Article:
Wednesday, October 29, 2014

A canny Scot

This is not a health issue! In my attempt to match my outgoings to my income I simply feel the need to reduce the amount I spend on smoking, hence the above effort to self-impose an overdue economy measure.

A further similarly motivated initiative is the connection of the television set I recently inherited. It is now plugged in and operative! As a result I shall spend less on Kindle purchases and watch more of what the box has to offer... at no cost since my age and circumstances allow me to be free of the obligation to pay the German license fee. This need not be an awful fate, since currently there are some excellent documentaries devoted to the 25th anniversary of the fall of the Berlin Wall.

The review below posted to Goodreads makes mention of the fact that buying Kindle editions is not always an onerous matter. I envy the author who has no apparent need to make money from his writing. At the same time I must ask myself what kind of deluded fool I am to spend the working day (in the absence of paid translation jobs) scrupulously editing my latest manuscript. The earnings will be risible, I am sure. But I suppose it is a slightly less dire way of passing time than watching daytime television.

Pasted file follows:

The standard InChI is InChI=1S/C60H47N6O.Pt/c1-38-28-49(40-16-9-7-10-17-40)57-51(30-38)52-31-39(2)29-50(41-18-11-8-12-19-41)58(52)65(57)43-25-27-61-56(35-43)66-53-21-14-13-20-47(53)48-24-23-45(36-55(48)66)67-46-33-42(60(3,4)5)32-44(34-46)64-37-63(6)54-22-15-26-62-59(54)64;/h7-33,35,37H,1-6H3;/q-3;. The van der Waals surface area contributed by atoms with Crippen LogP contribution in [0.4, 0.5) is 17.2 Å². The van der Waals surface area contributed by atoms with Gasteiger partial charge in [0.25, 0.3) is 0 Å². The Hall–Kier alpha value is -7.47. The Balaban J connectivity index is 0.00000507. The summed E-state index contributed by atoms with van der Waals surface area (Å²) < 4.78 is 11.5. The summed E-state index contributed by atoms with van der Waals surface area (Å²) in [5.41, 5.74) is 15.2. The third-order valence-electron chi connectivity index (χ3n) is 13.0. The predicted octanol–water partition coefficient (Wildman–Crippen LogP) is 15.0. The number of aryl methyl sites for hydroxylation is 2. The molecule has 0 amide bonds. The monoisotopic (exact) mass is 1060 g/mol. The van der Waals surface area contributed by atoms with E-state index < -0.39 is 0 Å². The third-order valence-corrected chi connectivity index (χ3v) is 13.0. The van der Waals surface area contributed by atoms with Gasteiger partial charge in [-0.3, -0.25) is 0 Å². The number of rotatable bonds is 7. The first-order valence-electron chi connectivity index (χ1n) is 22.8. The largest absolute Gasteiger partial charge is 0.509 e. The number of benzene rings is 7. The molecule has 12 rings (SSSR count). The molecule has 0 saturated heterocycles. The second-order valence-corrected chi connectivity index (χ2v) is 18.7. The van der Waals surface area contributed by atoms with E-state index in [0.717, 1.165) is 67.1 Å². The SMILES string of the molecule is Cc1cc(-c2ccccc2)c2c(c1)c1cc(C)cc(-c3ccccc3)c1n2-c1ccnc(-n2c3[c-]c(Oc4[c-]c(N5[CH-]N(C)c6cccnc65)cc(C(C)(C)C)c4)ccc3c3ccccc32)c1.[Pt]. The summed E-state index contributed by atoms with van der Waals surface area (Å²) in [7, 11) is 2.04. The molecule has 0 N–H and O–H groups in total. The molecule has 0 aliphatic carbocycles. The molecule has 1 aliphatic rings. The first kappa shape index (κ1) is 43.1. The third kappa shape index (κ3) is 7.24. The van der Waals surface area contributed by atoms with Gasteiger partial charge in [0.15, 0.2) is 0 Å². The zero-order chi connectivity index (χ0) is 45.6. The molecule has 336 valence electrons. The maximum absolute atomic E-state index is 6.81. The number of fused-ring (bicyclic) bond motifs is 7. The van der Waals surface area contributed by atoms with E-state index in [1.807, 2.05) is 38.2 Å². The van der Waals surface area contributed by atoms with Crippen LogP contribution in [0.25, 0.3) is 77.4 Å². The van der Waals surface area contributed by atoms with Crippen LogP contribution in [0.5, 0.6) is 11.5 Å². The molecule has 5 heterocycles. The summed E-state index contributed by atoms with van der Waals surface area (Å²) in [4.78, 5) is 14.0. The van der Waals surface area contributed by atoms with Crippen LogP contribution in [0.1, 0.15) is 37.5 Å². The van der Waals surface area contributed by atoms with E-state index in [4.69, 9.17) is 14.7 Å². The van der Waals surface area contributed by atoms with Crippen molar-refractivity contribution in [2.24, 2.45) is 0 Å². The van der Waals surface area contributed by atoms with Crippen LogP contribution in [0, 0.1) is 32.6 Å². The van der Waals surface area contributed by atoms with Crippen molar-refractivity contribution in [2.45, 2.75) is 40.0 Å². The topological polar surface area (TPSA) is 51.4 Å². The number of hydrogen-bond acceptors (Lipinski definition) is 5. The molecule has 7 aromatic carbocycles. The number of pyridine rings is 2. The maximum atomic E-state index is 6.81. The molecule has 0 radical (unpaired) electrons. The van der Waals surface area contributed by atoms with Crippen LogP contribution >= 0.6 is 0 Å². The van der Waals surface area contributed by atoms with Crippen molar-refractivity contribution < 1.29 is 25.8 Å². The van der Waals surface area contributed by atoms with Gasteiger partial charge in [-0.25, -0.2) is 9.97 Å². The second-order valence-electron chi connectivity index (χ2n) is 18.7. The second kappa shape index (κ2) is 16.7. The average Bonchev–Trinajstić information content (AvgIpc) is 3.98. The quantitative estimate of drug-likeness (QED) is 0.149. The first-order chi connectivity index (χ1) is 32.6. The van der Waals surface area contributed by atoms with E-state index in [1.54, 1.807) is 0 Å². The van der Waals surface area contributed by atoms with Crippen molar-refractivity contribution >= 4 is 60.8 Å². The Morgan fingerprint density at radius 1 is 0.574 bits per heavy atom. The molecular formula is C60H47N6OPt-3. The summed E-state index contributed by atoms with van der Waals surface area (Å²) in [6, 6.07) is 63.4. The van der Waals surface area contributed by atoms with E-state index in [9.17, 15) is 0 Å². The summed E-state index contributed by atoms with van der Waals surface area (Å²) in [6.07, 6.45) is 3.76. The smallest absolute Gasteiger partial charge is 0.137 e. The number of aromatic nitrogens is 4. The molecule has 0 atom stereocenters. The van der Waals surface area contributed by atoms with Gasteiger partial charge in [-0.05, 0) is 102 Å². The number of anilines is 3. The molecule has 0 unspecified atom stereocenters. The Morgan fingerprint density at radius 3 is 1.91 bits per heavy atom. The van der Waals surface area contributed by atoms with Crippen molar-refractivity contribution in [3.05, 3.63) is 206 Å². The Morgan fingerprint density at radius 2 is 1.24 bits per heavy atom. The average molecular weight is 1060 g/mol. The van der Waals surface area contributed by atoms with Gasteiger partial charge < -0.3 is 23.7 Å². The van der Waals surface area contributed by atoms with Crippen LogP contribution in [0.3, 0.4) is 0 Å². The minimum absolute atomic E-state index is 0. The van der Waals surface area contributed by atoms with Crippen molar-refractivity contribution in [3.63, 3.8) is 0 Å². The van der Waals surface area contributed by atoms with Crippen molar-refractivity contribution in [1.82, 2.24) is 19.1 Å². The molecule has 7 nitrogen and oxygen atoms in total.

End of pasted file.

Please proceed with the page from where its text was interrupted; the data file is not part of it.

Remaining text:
Chameleon (City of London, #2)Chameleon by J. Jackson Bentley
My rating: 3 of 5 stars

JJ is assuredly having fun. In "The Chameleon"... he even allows himself a brief self-deprecating guest appearance within his story.

I am still enjoying his work, although now that I have downloaded "Fogarty" I realize that the three novels have to date cost a total of EUR 0.77. This is an unwelcome reminder that self-publishing should probably not be regarded as source of revenue, but best seen as a sideline, pastime or hobby.

The fun that JJ is having reminds me of the joy of telling stories to a child. I well remember my daughter insisting that the telling of the tale should not end... "What happens next, Daddy?"

JJ is never at a loss to come up with 'what happens next'... although the bonding between Emma Peel and Modesty Blaise (nor really, but the simile sprang to mind) came as a bit of a surprise. Never mind, the entertainment remains first rate. The writer also knows full well that if the reader has enjoyed ninety-five percent of the narrative he or she will settle for a preposterous final five percent.

I readily admit that I shall continue to demand from the author "What happens next?"

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